val zeros : ('a, 'b) kind -> int array -> ('a, 'b) t

val ones : ('a, 'b) kind -> int array -> ('a, 'b) t

These four functions return an ndarray of specified shape, number type, and precision. empty function is different from the other three – it does not really allocate any memory until you access it. Therefore, calling empty function is very fast.

The other three functions are self-explained, zeros and ones fill the allocated memory with zeors and one respectively, whereas create function fills the memory with the specified value.

If you need random numbers, you can use another three creation functions that return an ndarray where the elements following certain distributions.

val uniform : ('a, 'b) kind -> ?a:'a -> ?b:'a -> int array -> ('a, 'b) t
(* create an ndarray follows uniform distribution. *)

val gaussian : ('a, 'b) kind -> ?mu:'a -> ?sigma:'a -> int array -> ('a, 'b) t
(* create an ndarray follows gaussian distribution. *)

val bernoulli : ('a, 'b) kind -> ?p:float -> int array -> ('a, 'b) t
(* create a 0-1 ndarray follows bernoulli distribution. *)

Sometimes, we want to generate numbers with equal distance between two consecutive elements. These ndarrays are useful in generating intervals and plotting figures.

val sequential : ('a, 'b) kind -> ?a:'a -> ?step:'a -> int array -> ('a, 'b) t
(* generate sequential numbers with specified starting point and step size *)

val linspace : ('a, 'b) kind -> 'a -> 'a -> int -> ('a, 'b) t
(* generate a 1-d array with specified starting and ending points, and the number of points. *)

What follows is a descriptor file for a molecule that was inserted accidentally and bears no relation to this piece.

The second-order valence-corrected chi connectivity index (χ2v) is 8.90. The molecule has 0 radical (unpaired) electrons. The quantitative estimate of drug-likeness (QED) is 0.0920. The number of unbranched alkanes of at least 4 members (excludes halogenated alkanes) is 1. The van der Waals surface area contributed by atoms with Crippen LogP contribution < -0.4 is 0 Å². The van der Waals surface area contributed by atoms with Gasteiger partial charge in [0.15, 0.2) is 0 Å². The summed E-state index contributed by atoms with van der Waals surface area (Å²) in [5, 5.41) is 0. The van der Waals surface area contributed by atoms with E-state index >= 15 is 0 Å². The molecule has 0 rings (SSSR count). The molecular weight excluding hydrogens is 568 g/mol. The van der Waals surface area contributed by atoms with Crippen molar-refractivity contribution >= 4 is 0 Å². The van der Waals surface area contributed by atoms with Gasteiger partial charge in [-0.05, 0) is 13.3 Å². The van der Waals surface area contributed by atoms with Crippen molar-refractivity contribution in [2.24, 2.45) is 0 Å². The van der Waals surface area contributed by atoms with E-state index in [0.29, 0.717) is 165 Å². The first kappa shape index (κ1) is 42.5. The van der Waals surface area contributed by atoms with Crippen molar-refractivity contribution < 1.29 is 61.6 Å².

val logspace : ('a, 'b) kind -> ?base:float -> 'a -> 'a -> int -> ('a, 'b) t
(* similar to linspace but the distance is log-spaced. *)

If these functions cannot satisfy your need, Ndarray provides a more flexible mechanism allowing you to have more control over the initialisation of an ndarray.

val init : ('a, 'b) kind -> int array -> (int -> 'a) -> ('a, 'b) t

val init_nd : ('a, 'b) kind -> int array -> (int array -> 'a) -> ('a, 'b) t

The difference between the two is: init passes 1-d index to the user-defined function wheras init_nd passes n-dimensional index. As a result, init is much faster than init_nd. The following code creates an ndarray where all the elements are even numbers.

let x = Arr.init [|6;8|] (fun i -> 2. *. (float_of_int i));;

Properties Functions

After an ndarray is created, you can use various functions in the module to obtain its properties. For example, the following functions are commonly used ones.

val shape : ('a, 'b) t -> int array
(** [shape x] returns the shape of ndarray [x]. *)

val num_dims : ('a, 'b) t -> int
(** [num_dims x] returns the number of dimensions of ndarray [x]. *)

val nth_dim : ('a, 'b) t -> int -> int
(** [nth_dim x] returns the size of the nth dimension of [x]. *)

val numel : ('a, 'b) t -> int
(** [numel x] returns the number of elements in [x]. *)

val nnz : ('a, 'b) t -> int
(** [nnz x] returns the number of non-zero elements in [x]. *)

val density : ('a, 'b) t -> float
(** [density x] returns the percentage of non-zero elements in [x]. *)

val size_in_bytes : ('a, 'b) t -> int
(** [size_in_bytes x] returns the size of [x] in bytes in memory. *)

val same_shape : ('a, 'b) t -> ('a, 'b) t -> bool
(** [same_shape x y] checks whether [x] and [y] has the same shape or not. *)

val kind : ('a, 'b) t -> ('a, 'b) kind
(** [kind x] returns the type of ndarray [x]. *)

Note that nnz and density need to traverse through all the elements in an ndarray, but because the implementation is in C so even for a very large ndarray the performance is still good.